Choose any artwork/style from any media (Dance, hair, graphics). Which is your all-time favorite?

I think that Narcissus Garden by Yayoi Kusama is so beautiful.

What is one thing that makes you happy?

Spending time with my family and friends makes me the happiest.

In school, whether it’s elementary, middle school, or high school, should art be funded?

I absolutely believe that art should be funded in schools. I have been fortunate enough to attend a school where the arts are valued enough to provide financial support for all sorts of disciplines, from photography and media to fine arts and drama.

What’s your favorite food?

Chocolate chip pancakes!

No matter what art you do, what are your artistic goals for the future?

My ultimate goal is to travel the world taking photographs of the places, and people, that tourists don't see. I’d also like to start designing custom pieces.

It's an "All-inclusive" thing: Cameron Cruz

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Cameron Cruz. An out-there and weird 17-year-old visual artist currently living in Georgia. As the offspring of a painter/Interior designer, she has been surrounded by art her entire life. It’s something that has always been there for her to express herself growing up. She was a weird child with the personality of an 80-year-old Puerto Rican grandma, which has yet to dissipate. She has an extensive collection of sewing and craft books which has aided in the discovery of finding a type of art that speaks to her. She loved making dolls as a child and hand-sewing little creatures together, which has transformed over time into her current work. It wasn’t until her sophomore year in high school that she began to incorporate different mediums into her artwork, which is when she began to combine her art with her love of fabrics. She has a love for all things tactile: fibers, textiles, yarn, wool, etc. The purpose of her art has changed and evolved so much as she grew up and it continues to do so. Cameron uses art as a form of self-expression when it comes to her emotions and opinions. She draws inspiration from people and society. As she began to build more concepts behind her art she started using her art as a platform to speak on social issues. As an all-inclusive, poc, gender non-conforming artist, Cameron takes pride in producing art that communicates her beliefs on feminism, civil rights, equality, and social issues.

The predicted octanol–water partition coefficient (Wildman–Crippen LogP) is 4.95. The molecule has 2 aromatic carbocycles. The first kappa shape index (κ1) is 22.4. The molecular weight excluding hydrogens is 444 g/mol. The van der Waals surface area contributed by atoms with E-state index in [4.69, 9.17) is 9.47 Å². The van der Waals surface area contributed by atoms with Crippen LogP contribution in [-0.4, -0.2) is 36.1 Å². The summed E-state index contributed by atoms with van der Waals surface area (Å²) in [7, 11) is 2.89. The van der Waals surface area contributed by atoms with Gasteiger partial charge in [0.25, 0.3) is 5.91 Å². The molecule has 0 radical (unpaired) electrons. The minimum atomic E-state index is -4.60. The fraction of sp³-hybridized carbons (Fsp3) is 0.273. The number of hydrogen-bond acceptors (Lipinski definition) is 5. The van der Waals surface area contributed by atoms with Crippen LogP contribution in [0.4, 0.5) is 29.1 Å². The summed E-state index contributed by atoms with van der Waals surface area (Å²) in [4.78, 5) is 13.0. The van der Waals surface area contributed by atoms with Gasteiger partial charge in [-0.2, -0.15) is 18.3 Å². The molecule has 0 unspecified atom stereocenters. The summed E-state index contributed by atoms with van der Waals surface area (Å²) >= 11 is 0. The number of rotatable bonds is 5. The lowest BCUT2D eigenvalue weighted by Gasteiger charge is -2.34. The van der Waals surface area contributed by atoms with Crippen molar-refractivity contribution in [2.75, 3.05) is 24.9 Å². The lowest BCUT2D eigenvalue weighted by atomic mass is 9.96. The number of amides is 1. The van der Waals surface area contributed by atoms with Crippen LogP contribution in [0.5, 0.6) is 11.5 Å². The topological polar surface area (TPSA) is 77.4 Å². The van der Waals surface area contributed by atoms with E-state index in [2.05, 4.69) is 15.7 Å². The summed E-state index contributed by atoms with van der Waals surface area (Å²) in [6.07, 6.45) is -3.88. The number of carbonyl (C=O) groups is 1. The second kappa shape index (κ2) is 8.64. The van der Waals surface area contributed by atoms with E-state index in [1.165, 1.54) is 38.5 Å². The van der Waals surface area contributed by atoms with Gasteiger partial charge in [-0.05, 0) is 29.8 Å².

What is your name?

“My name is Cameron Cruz”

What is your age?

“I am currently 17 years old”

Where are you from?